The Bureau County Pork Producers organization has been dwindling in membership for quite some time. While there used to be several hog farmers in the county — which translated to just as many Bureau County Pork Producer members, the number of hog farmers locally are dismal at best.
“I think we actually have two sow herds in Bureau County,” said Norm Von Holten of rural Sheffield, who started his hog operation in 1979 and recently sold his own operation in January. “There are a couple of guys who have the show pig herds — maybe a dozen or so sows.”
What remains are those farmers who are involved in finishing operations, and Von Holten said even those finishers have declined.
Rural Princeton resident Greg Steele had been involved with the hog business for years. He agreed with Von Holten about the number of hog operations in the county.
“I think there are six who actually own the pigs; the ones that farrow are less than that,” Steele said.
While profits were good for hog farmers in the ‘70s and ‘80s, Steele said he believes the problems started when the government allowed packers to have ownership of the hogs.
“Then the production center no longer had to show a profit; they just had to make a profit at the meat case. That changed the whole scope of the industry,” Steele said. “The packer owned the pigs, and they made their money putting hogs in the cooler. That changed the whole window, so people got out (of the hog business). They basically regulated us out of business.
“There’s no way unless you get the government to back down on the regulations, but you see, when it doesn’t affect the dollar in your pocket, it doesn’t make any difference,” Steele continued. “We are all going down the pipe because of government regulations and the threat of regulations. This story is so big; people don’t understand. The reality is this: They have totally lost focus.”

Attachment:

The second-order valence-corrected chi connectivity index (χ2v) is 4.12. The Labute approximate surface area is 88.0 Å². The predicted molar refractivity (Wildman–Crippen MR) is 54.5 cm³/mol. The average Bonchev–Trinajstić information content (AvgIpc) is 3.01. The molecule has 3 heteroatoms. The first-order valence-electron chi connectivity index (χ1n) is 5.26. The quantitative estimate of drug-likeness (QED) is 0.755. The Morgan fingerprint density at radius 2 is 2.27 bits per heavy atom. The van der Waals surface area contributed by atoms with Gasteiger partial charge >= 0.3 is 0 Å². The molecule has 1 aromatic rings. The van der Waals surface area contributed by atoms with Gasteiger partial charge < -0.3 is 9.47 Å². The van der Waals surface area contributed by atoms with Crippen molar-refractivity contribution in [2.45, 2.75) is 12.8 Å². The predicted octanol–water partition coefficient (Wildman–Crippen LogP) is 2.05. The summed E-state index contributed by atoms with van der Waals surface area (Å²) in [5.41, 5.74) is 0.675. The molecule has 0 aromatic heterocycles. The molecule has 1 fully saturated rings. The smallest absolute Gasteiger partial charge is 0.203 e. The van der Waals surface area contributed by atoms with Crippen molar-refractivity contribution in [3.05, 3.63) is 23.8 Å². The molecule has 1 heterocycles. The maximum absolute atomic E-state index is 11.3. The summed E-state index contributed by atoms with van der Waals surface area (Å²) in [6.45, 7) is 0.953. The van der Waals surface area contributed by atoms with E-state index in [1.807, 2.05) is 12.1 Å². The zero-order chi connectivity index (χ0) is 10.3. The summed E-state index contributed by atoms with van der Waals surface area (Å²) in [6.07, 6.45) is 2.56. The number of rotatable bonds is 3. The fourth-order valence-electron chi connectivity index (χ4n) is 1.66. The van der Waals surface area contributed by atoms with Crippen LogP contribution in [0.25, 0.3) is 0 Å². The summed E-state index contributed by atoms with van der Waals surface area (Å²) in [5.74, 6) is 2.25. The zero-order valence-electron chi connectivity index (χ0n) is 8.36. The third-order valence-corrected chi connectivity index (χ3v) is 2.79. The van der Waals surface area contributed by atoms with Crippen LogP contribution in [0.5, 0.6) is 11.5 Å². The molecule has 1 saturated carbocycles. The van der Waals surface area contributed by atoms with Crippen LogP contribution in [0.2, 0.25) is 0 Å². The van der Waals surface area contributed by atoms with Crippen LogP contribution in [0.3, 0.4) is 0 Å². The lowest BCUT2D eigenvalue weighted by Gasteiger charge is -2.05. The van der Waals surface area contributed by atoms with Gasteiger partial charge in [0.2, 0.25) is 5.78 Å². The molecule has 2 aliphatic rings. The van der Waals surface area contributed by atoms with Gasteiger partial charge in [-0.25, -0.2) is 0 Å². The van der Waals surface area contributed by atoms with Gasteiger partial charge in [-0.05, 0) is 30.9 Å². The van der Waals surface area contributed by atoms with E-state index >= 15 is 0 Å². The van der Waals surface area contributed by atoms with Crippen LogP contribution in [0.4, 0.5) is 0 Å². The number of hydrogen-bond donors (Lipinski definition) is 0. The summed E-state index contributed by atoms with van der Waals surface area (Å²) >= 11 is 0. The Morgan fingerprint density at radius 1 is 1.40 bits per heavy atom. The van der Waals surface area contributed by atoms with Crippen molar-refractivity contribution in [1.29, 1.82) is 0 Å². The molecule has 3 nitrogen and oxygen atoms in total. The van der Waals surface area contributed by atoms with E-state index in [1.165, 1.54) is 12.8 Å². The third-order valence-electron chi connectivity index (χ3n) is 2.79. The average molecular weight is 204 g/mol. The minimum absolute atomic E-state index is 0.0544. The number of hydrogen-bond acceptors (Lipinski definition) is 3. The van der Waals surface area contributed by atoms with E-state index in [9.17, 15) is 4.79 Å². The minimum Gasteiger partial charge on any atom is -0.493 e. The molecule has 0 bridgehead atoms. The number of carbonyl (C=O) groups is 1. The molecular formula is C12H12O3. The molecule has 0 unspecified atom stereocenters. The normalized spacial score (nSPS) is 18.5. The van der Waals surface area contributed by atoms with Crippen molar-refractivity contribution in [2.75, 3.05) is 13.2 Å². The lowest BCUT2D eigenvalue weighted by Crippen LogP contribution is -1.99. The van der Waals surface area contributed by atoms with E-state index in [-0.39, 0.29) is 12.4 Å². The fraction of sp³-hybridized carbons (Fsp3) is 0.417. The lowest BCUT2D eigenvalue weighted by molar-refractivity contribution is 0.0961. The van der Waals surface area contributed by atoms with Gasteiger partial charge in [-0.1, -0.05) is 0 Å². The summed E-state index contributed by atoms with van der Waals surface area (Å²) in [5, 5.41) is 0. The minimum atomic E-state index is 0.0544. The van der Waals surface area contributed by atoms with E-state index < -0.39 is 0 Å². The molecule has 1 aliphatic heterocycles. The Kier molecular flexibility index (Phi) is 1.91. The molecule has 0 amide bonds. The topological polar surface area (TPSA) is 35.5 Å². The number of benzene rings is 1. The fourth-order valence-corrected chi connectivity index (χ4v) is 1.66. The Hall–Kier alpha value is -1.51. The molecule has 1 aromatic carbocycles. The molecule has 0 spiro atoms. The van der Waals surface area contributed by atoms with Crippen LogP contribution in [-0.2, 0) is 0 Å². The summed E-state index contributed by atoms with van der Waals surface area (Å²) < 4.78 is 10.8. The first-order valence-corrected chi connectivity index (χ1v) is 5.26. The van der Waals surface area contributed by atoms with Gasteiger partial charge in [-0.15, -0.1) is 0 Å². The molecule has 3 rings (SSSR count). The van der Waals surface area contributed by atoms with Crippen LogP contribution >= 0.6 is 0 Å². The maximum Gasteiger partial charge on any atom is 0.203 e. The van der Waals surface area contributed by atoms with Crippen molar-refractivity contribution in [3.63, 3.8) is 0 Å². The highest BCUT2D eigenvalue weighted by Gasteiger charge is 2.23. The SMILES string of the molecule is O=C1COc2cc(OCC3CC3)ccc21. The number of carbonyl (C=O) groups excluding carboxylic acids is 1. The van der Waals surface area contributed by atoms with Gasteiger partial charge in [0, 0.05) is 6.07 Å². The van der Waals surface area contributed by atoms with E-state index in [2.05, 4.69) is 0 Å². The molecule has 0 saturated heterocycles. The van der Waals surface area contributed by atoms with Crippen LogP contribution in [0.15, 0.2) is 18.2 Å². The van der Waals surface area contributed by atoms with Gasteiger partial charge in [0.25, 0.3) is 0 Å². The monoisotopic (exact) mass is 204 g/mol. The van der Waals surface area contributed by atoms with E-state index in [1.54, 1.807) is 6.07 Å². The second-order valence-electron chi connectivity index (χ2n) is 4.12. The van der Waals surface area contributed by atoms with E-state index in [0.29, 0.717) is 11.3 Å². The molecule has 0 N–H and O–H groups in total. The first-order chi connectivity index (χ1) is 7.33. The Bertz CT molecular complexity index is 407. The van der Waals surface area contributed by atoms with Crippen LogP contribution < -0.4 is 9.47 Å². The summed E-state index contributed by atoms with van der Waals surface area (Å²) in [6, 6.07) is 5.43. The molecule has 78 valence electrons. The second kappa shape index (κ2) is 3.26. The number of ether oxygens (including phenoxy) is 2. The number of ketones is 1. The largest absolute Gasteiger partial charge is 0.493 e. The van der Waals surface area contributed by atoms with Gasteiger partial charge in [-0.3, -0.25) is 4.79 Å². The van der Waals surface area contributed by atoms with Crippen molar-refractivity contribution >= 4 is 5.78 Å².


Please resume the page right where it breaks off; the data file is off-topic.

Steele said the reason the Bureau County Pork Producers died was “because there are very few family farms left to raise hogs. The change came when the government let the packers own the pigs. That took away the pigs from the family farm.”
Von Holten agreed with the family hog farm becoming obsolete.
“The maturing of the business drove down profit margins, where you could only extract small profits per animal, so to speak,” he said. “That kind of drives the individual family guy out of it. With a few hundred pigs, there’s not enough money for the individual market.”
Steele said he was at the meeting when the Bureau County Pork Producers decided to disband.
“Nobody had their head down; more than half the people on the board no longer have hogs. Nothing against Homestead, but we had done it long enough,” Steele said as he remembered a day when the members of the Bureau County Pork Producers were many. “It was always a fabulous environment. The camaraderie we had together was great. We worked on it for all these years, and the attitude was always outstanding.”
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